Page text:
POW postcard from Hong Kong (rcvd. Jan. 1945)

Sept. 28th
Left Hong Kong. Lisbon Maru [This was a hell ship]. 1800 prisoners.

Letter from Hong Kong

Oct 1st
Torpedoed 7am. Battened down. No air or water.

Oct. 2nd
6.30am Ship listed heavily. Mad rush to break out of hold. Stern under. After hold 200 prisoners trapped. Japs firing at us in water. 8:30am Ship sank. 5:40pm Picked up by Japanese tug. No food no water. Many died.

Oct 3rd
0200am Shanghai. No clothes. Very cold. Given little water and hard biscuit. Unable to chew. 4pm First food after 72 hours.

Oct 5th
Left Shanghai Shin Shi Maru. Only 930 survivors.

Oct 8th
8am Buried Tel. M. Stewart at sea.

Oct 10th
Arrived Moiji [Moji] Japan.

Oct 11th
Hiroshima Military Hospital. Weight 48.5 kilos. Dysentery again.

58? dysentery cases.

22 died. Food bad. Jap orderly? stealing our chow. Worse than a slaughter house.

Jan. 11th

Arrived Osaka P.O.W. Camp No. 2. Started work 10 sen a day.

Very cold, only 1 shirt, 1 pr trousers, 1 jacket, rubber shoes. Electric feet. Beriberi. Work hard. Rice and veg soup. Enifer stabbed in back.

Postard from Osaka, Mar. 12, 1943

July 27th
Broken foot. Alassie? Doctors and Apples Yates.

Aug 8th
Dysentery again. Ichioka hospital. Many deaths. No toes and no feet cases. Food bad. No med supplies.

Sept 25th
Shigoto ["work"] again razor operations. Break into ships iceboxes for food. Everybody hungry. 3 oz. fish twice a month. 2 oz. meat once in 3 months. Seaweed, soya paste, squid, octopus, eel. Soap 1 bar in 2 months.

Letter, Oct. 4, 1943

Dec 25th
2 years a Horio ["P.O.W."]. Rec. Red Cross food parcel. Yellow jaundice.

Postcard, Dec. 28, 1943

Only two rest days a month from work. Foundries, docksides and senpaku [shipping] unloading ships. Food cuts and rationing. Caught a snake. Just like chicken. Stealing on the increase. No mail yet. Bed bugs prevent sleep at night.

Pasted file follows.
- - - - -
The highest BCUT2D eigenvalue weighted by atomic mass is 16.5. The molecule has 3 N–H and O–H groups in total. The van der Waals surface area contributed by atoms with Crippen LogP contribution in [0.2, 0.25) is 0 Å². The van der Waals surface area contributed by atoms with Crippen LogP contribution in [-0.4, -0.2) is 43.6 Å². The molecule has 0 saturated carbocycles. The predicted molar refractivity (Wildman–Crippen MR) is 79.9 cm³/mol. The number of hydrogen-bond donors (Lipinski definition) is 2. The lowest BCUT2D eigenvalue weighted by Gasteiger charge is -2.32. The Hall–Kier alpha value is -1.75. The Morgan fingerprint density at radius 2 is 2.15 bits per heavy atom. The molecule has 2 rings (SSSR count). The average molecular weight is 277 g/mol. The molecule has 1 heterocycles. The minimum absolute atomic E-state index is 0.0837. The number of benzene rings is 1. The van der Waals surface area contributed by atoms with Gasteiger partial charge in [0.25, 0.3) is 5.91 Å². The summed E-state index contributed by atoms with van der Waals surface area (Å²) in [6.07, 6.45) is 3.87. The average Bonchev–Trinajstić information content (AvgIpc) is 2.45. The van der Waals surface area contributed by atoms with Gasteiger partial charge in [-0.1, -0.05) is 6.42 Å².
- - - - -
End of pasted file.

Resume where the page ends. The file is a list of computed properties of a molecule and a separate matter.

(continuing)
Letter, May 1, 1944

April 12th
Collapsed at work, carried back to camp. Pneumonia.

July 24th
Blood transfusion.

Rec. 5 letters, first since Nov 1941.

Big flood, everybody upstairs.

Letter, Sept. 17, 1944

Fairly Fit. Paper work, start of air raids.

Big earthquake.

Dec 28th
Out to Shigoto again 3 years a prisoner. Der. Tag ?

Work every day now 1 yasumi ["day off"] a month.

Letter, Jan. 11, 1945

Worked on sugar ship, dried bananas and sweets. Got caught stripped in the road searched. Beat up with swords. Kneeling for 4 hours.

Worked for 6 weeks without a day off. 4 chaps taken away, told we won’t see them alive again! (stealing).

All night incendiary raid by B29’s 1/3 of Osaka flattened. No trams. No more work at the foundries.

Air raids very often now. B29’s like silver ghosts in the air. Enjoy raids. Stop work and take shelter. Fox holes. More rice cuts. Wheat mixed in rice, horrible. Green veg. seldom. Soya sauce soup, seaweed. Joto nai ["Not all right"]. Losing weight. Catch pigeons to eat. Made radio broadcast.

Rumours about Germany. Lyne to Notogawa. No ships in harbour now. Only work on the docks.

June 25th
9.30am. Big air raid in our area. Our camp burned down. Never seen so many planes or such destruction. Lost all my kit again.

June 2nd
No water. Rations burnt. Shifted to Samuri. Takusan ["A lot of"] fleas. Shipyards and factories close by abunai ["dangerous"]. Water sukoshi ["a little"]. 4 days no work. Joto! ["All right!"]. Travel by barge back to Chikko everyday 2 hours. Back late at night. Danger from mines in harbour - B29’s. Working in burned out godowns. Sugar like toffee. Saw ship blow up and sink. Mine.

Japanese-English dictionary used by Rix

Making new camp. Numerous raids. Started dropping H.E. 3 bombs 300 yards away. Took shelter in small woodyard. Shrapnel from AC AC. Watched bombs leaving planes.

July 6th
Shifted back to Chikko. Still no water. Don’t feel safe living in godown. Shipyards, power station, rail bridge, marshaling yards, AC AC Baty close by. Sleep on straw sacks on cement deck. Ventilation bad. Mosquitos deadly. Boil and abcess. Can hardly walk. Can’t get a day off. Temp 101. One chap caught. Stood in rain for 2 hours.